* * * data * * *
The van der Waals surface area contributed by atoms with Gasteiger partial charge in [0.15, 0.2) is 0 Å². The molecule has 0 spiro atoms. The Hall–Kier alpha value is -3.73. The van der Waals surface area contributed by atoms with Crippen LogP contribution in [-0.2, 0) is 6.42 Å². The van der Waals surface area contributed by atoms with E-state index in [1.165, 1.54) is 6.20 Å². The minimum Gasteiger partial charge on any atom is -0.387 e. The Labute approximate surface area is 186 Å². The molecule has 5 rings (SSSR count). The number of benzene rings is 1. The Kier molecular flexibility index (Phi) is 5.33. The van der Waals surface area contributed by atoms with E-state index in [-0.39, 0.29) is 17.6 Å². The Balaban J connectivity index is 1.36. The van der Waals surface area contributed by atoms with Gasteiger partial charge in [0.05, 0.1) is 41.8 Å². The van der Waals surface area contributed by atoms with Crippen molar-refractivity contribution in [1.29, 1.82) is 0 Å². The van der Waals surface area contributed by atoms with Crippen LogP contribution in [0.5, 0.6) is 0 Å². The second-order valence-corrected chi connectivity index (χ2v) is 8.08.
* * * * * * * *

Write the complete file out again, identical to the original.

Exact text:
The van der Waals surface area contributed by atoms with Gasteiger partial charge in [0.15, 0.2) is 0 Å². The molecule has 0 spiro atoms. The Hall–Kier alpha value is -3.73. The van der Waals surface area contributed by atoms with Crippen LogP contribution in [-0.2, 0) is 6.42 Å². The van der Waals surface area contributed by atoms with E-state index in [1.165, 1.54) is 6.20 Å². The minimum Gasteiger partial charge on any atom is -0.387 e. The Labute approximate surface area is 186 Å². The molecule has 5 rings (SSSR count). The number of benzene rings is 1. The Kier molecular flexibility index (Phi) is 5.33. The van der Waals surface area contributed by atoms with E-state index in [-0.39, 0.29) is 17.6 Å². The Balaban J connectivity index is 1.36. The van der Waals surface area contributed by atoms with Gasteiger partial charge in [0.05, 0.1) is 41.8 Å². The van der Waals surface area contributed by atoms with Crippen molar-refractivity contribution in [1.29, 1.82) is 0 Å². The van der Waals surface area contributed by atoms with Crippen LogP contribution in [0.5, 0.6) is 0 Å². The second-order valence-corrected chi connectivity index (χ2v) is 8.08.